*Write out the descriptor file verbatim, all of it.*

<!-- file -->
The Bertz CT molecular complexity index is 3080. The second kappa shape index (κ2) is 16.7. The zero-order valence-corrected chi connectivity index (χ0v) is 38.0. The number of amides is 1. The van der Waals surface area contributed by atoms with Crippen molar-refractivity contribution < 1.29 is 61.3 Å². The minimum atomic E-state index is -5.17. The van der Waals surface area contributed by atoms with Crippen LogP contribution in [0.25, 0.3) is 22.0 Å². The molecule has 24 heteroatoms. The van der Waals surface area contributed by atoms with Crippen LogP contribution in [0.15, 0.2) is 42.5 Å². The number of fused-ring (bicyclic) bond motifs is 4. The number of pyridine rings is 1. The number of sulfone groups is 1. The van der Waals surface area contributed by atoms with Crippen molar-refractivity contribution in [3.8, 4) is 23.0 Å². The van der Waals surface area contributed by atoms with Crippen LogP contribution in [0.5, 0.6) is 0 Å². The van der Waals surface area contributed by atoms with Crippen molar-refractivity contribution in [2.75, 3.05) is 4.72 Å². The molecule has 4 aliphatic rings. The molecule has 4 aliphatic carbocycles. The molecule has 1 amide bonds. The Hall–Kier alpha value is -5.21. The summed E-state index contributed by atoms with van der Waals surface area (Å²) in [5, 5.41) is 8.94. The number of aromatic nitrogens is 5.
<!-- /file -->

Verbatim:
The Bertz CT molecular complexity index is 3080. The second kappa shape index (κ2) is 16.7. The zero-order valence-corrected chi connectivity index (χ0v) is 38.0. The number of amides is 1. The van der Waals surface area contributed by atoms with Crippen molar-refractivity contribution < 1.29 is 61.3 Å². The minimum atomic E-state index is -5.17. The van der Waals surface area contributed by atoms with Crippen LogP contribution in [0.25, 0.3) is 22.0 Å². The molecule has 24 heteroatoms. The van der Waals surface area contributed by atoms with Crippen LogP contribution in [0.15, 0.2) is 42.5 Å². The number of fused-ring (bicyclic) bond motifs is 4. The number of pyridine rings is 1. The number of sulfone groups is 1. The van der Waals surface area contributed by atoms with Crippen molar-refractivity contribution in [3.8, 4) is 23.0 Å². The van der Waals surface area contributed by atoms with Crippen LogP contribution in [0.5, 0.6) is 0 Å². The van der Waals surface area contributed by atoms with Crippen molar-refractivity contribution in [2.75, 3.05) is 4.72 Å². The molecule has 4 aliphatic rings. The molecule has 4 aliphatic carbocycles. The molecule has 1 amide bonds. The Hall–Kier alpha value is -5.21. The summed E-state index contributed by atoms with van der Waals surface area (Å²) in [5, 5.41) is 8.94. The number of aromatic nitrogens is 5.